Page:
This year is the 50th anniversary of the Distributed Computing System or DCS, a novel architecture in the time of 1970s. It was initially led by Dr. David Farber and the pioneering researchers at the University of California Irvine, including Dr. Paul Mockapetris and Dr. Lawrence Rowe. The aim of the project was to replace the large expensive computers with a number of small minicomputers, allowing more efficient and cost-effective computing as well as realizing a fault-tolerance and reliable network architecture. The technology is still relevant today and led to the development of operating systems, networking, and cloud computing.
The first half of the talk explains the initial motivation (1970) and the consequence (1978) of the project. The second part is a panel discussion moderated by Dr. Rodney Van Meter. We focus on the implications of the DCS project and possibly highlight the prospects of distributed computing.
Click here to view the chat archive
Click here to view the extract from the Business Week in July 1973
(Credit to Bloomberg Businessweek, and special thanks to Stevens Institute of Technology for sharing the copy)
Click here to view the past papers on DCS
This event is supported by Keio University Cyber Civilization Research Center (CCRC).
Friday, May 21, 9:00 – 10:00 (JST)
Thursday, May 20 , 20:00-21:00 (EDT)
Introduction – Dr. David Farber
Original goals / Achievement – Dr. Paul Mockapetris
Early days Prototypes – Dr. Lawrence Rowe
Panel Discussion (the implications of DCS) – moderated by Dr. Rodney Van Meter
Short bio for speakers:
Dr. David Farber
Dr. Farber is known for his major contributions in computer networking and has held esteemed positions at Carnegie-Mellon University and the University of Pennsylvania. He is currently a Distinguished Professor at Keio University and Co-Director of its Cyber Civilization Research Center. He is a Fellow of IEEE, ACM, and AAAS.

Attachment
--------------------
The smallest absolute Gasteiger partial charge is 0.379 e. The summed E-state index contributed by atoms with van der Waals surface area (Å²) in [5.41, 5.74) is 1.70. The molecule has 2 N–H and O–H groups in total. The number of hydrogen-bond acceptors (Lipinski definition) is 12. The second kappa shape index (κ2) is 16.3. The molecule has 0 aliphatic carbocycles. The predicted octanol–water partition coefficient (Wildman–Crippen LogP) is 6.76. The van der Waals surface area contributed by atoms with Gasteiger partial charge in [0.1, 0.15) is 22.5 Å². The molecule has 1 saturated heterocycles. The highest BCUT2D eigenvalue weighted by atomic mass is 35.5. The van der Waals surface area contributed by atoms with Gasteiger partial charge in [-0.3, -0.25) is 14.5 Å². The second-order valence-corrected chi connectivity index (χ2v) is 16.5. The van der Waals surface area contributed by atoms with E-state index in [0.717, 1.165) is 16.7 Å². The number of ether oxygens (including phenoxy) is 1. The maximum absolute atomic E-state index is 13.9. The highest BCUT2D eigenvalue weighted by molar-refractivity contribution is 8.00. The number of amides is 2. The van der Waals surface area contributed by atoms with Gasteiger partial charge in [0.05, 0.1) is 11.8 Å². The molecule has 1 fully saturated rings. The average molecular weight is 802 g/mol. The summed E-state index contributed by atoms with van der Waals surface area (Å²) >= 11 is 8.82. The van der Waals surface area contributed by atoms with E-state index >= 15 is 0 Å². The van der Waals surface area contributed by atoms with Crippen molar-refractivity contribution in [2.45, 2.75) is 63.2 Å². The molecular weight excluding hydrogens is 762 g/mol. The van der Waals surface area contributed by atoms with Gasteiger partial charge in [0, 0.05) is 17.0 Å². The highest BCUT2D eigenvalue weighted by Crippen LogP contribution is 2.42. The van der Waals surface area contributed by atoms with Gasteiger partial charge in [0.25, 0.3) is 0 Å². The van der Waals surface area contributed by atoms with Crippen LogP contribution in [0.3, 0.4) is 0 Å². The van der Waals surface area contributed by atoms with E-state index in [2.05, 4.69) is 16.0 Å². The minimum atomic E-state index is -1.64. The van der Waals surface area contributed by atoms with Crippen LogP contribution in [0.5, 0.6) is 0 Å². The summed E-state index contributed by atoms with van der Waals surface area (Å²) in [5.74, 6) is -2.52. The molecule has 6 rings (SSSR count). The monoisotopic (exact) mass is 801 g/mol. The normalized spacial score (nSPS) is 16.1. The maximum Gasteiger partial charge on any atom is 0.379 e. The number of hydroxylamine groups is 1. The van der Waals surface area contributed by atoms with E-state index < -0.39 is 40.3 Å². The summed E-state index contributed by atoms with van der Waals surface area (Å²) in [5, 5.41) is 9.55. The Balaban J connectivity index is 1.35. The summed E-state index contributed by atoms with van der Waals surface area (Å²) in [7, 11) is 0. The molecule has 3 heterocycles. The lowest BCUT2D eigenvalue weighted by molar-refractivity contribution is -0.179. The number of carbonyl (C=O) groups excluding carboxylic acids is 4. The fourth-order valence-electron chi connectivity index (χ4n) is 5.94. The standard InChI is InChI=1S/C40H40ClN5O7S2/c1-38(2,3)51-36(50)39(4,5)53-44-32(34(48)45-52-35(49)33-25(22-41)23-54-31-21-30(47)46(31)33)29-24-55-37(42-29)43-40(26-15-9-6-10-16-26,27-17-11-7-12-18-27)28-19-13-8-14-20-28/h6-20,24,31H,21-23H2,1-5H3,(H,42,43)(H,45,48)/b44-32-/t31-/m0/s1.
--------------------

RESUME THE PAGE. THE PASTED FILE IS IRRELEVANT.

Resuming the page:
Dr. Paul Mockapetris
Dr. Mockapetris is known for his invention of the Domain Name System (DNS) and has been contributed to the evolution of the Internet both in research and industry. He served as a program manager for networking at ARPA and led several positions in networking start-ups. He received his Ph.D. in Information and Computer Science from the University of California, Irvine, in 1982. He is a Fellow of IEEE and ACM.
Dr. Lawrence Rowe
Dr. Rowe is an Emeritus Professor at Electrical Engineering and Computer Science, University of California, Berkeley. He has contributed to the development of streaming media software, as the founding director of Berkeley Multimedia Research Center (BMRC). He received his Ph.D. in Information and Computer Science from the University of California, Irvine, in 1976. He is a Fellow of ACM.
Dr. Rodney Van Meter
Dr. Van Meter is a Professor of Environment and Information Studies at Keio University. He is the Vice Center Chair of Keio’s Quantum Computing Center, co-chair of the Quantum Internet Research Group, and a leader of the Quantum Internet Task Force. He is a member of AAAS, ACM, APS, and IEEE.